The housefly feeds and reproduces in animal manure and decaying organic substances and thus lives in intimate association with various microorganisms including human pathogens. In order to understand the variation and association between bacteria and the housefly, we used 16S rRNA gene amplicon sequencing to describe bacterial communities of 90 individual houseflies collected within and between ten dairy farms in Denmark. (…) Comparison of the microbiota of houseflies revealed a highly diverse microbiota compared to other insect species and with most variation in species richness and diversity found between individuals, but not locations. Our study is the first in-depth amplicon sequencing study of the housefly microbiota, and collectively shows that the microbiota of single houseflies is highly diverse and differs between individuals likely to reflect the lifestyle of the housefly. We suggest that these results should be taken into account when addressing the transmission of pathogens by the housefly and assessing the vector competence variation under natural conditions.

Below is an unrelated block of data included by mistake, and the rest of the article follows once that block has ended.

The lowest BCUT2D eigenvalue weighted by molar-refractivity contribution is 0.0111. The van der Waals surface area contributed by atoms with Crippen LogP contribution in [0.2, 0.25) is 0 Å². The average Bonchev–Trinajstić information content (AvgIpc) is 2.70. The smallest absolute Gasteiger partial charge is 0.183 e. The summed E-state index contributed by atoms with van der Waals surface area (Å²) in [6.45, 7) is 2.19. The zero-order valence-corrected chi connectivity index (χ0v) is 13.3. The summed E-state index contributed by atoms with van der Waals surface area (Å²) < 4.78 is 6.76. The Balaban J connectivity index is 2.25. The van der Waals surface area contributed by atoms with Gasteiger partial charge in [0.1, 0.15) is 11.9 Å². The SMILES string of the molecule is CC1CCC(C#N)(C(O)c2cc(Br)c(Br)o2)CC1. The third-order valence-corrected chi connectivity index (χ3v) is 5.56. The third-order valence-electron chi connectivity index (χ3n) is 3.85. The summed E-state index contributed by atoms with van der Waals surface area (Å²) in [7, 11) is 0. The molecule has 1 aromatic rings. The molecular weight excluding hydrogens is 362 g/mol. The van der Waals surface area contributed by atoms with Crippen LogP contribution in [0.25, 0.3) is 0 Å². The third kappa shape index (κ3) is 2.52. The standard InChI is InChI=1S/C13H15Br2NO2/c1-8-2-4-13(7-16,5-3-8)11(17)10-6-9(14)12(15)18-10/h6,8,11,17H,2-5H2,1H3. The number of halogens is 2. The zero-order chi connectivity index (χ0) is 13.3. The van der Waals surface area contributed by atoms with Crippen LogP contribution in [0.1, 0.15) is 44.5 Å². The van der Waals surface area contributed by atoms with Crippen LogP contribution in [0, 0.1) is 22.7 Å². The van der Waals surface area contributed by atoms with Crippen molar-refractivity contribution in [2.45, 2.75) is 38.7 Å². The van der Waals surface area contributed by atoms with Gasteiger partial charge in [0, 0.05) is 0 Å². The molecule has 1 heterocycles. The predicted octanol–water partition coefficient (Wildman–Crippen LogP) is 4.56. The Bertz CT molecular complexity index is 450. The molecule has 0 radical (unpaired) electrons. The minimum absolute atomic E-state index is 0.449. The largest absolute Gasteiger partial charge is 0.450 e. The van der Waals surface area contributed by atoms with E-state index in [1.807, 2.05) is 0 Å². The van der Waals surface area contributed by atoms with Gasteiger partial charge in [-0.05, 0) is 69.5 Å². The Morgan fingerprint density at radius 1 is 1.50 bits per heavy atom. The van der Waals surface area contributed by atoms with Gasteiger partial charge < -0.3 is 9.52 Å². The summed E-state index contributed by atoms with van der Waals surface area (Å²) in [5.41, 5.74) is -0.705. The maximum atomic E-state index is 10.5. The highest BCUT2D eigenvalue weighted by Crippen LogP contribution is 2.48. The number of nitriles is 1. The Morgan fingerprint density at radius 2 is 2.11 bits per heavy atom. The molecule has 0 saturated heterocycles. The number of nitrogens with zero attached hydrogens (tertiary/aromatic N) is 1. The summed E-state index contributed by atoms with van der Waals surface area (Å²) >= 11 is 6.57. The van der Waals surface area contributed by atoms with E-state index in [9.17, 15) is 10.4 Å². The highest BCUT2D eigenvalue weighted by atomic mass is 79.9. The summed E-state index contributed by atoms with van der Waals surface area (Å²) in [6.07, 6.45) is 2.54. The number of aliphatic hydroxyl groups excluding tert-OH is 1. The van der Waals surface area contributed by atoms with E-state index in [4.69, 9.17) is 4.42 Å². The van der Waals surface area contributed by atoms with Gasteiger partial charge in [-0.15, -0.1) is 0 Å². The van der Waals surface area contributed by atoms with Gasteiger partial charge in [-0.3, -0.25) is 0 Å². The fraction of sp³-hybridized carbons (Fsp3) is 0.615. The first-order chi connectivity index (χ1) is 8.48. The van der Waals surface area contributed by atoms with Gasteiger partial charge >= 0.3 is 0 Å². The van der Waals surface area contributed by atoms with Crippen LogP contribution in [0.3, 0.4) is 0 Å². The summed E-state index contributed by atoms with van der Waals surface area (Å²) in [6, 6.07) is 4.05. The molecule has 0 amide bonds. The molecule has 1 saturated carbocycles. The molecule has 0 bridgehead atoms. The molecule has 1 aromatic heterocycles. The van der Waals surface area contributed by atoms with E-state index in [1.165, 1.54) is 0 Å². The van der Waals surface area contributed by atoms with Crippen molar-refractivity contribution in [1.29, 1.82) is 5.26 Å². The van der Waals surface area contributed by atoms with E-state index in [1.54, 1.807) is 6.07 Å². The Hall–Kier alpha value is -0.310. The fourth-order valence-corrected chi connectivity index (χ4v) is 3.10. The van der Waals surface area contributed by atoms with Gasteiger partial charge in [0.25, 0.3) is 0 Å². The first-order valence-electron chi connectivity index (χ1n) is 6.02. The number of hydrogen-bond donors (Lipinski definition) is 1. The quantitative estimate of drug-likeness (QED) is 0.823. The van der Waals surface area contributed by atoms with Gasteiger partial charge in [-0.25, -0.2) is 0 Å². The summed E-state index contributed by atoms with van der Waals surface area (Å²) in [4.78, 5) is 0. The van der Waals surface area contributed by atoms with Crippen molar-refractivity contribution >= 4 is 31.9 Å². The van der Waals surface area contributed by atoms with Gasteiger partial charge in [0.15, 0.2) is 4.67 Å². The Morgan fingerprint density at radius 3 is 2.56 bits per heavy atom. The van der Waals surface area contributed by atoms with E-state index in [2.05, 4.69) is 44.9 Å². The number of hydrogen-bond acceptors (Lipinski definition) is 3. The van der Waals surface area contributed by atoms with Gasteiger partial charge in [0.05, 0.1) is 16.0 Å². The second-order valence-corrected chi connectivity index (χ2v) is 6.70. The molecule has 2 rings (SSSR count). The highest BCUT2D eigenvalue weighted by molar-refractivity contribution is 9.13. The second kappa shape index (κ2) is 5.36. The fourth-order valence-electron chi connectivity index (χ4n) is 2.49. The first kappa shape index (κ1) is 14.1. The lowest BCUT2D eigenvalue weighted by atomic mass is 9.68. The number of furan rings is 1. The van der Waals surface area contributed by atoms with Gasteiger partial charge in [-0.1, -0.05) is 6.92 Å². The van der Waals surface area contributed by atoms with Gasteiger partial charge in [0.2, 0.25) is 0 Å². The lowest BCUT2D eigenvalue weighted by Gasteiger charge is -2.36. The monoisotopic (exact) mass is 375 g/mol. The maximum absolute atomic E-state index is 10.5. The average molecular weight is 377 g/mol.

Microbial diversity in different compartments of an aquaponics system – Zala Schmautz – Archives of Microbiology ($39.95)

A small, portable aquaponics system. Source: Wikipedia.

Aquaponics is a solution for sustainable production of fish and plants in a single semi-closed system, where nutrient-rich water from the aquaculture provides nutrients for plant growth. We examined the microbial communities within an experimental aquaponics system. Whereas the fish feces contained a separate community dominated by bacteria of the genus Cetobacterium, the samples from plant roots, biofilter, and periphyton were more similar to each other, while the communities were more diverse. Detailed examination of the data gave the first indications to functional groups of organisms in the different compartments of the aquaponic system. As other nitrifiers other than members of the genus Nitrospira were only present at low numbers, it was anticipated that Nitrospirae may perform the nitrification process in the biofilm.